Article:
Witley, March 7, 1917

Wednesday       Mild and rainy no letter yet this week am feeling good a little depressed

Archie Wills reported rather nastier weather:

“Getting a real taste of March. The famous English East winds are sure howling. Snow is in the air.”(1)

Perhaps it was that East wind that depressed Percy–the wind to which John Jarndyce attributed “every disappointment he could not conceal, rather than blame the real cause of it or disparage or depreciate any one.” (2)

Esther Summerson, the narrator in this chapter of Bleak House, calls the East  an “unlucky wind,”chosen by “petulant people [as] the stalking-horses of their splenetic and gloomy humours.” (2)

sherlock-holmes-the-last-bowArthur Conan Doyle identifies the East wind with the Great War, in a story set in August 1914, though not published until 1917. He has succeeded in intercepting papers intended to be taken out of Britain by a German spy, but before they deliver their captive to Scotland Yard, Holmes pauses with Dr. Watson for what may be “the last quiet talk we shall ever have.”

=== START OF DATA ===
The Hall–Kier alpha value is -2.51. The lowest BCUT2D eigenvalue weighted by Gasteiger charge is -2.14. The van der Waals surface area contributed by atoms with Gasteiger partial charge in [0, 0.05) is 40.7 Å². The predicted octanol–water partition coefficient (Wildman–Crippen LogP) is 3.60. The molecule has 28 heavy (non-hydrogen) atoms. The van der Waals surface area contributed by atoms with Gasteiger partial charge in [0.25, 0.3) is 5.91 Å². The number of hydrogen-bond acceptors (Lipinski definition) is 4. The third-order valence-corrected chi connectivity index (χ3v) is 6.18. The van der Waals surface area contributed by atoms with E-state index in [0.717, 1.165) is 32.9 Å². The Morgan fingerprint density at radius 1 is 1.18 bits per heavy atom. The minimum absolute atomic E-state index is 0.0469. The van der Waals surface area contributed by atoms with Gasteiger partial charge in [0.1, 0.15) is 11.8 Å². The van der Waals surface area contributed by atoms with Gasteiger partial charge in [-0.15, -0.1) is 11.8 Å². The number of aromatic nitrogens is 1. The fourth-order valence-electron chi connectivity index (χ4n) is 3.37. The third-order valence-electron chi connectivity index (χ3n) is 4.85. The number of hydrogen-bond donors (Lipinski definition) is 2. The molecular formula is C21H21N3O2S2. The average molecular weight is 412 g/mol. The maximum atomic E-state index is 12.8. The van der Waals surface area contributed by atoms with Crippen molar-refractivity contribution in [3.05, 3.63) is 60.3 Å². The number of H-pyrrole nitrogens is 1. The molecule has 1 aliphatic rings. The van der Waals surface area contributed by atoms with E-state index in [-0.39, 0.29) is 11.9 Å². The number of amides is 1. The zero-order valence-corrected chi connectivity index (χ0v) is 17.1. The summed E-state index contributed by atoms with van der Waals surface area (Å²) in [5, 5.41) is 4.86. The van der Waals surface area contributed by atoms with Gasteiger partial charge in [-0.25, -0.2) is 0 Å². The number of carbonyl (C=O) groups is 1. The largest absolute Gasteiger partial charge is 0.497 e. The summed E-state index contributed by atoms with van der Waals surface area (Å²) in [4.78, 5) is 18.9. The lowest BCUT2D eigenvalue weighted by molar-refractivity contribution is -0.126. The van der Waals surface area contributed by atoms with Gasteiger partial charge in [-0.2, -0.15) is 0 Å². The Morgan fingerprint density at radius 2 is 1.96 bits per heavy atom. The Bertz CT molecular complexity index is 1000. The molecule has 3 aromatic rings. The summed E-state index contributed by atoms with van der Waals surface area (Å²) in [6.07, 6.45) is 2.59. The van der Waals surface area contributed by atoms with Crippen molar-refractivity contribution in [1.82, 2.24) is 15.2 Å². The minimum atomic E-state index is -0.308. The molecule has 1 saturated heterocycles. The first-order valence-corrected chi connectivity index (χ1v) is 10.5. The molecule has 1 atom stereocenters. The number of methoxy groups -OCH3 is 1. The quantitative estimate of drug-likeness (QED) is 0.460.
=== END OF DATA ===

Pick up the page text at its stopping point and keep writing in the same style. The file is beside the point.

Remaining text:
“There’s an east wind coming, Watson.”
“I think not, Holmes. It is very warm.”
“There’s an east wind coming all the same, such a wind as never blew on England yet. It will be cold and bitter, Watson, and a good many of us may wither before its blast. But it’s God’s own wind none the less, and a cleaner, better, stronger land will lie in the sunshine when the storm has cleared.” (3)

So people needed to believe in 1917.

(1) Wills, Archie. Diary. 4:11-12 March 7, 1917. Archie Wills Fonds, University of Victoria Archives. Copyright 2007, University of Victoria.
(2) Dickens, Charles. Bleak House. 1852-1852. Chapter 6.
(3) Conan Doyle, Arthur. “His Last Bow.” His Last Bow. London: John Murray, 1917. originally published in The Strand, with the illustration above.

Copyright 2017. See “More about this project.”

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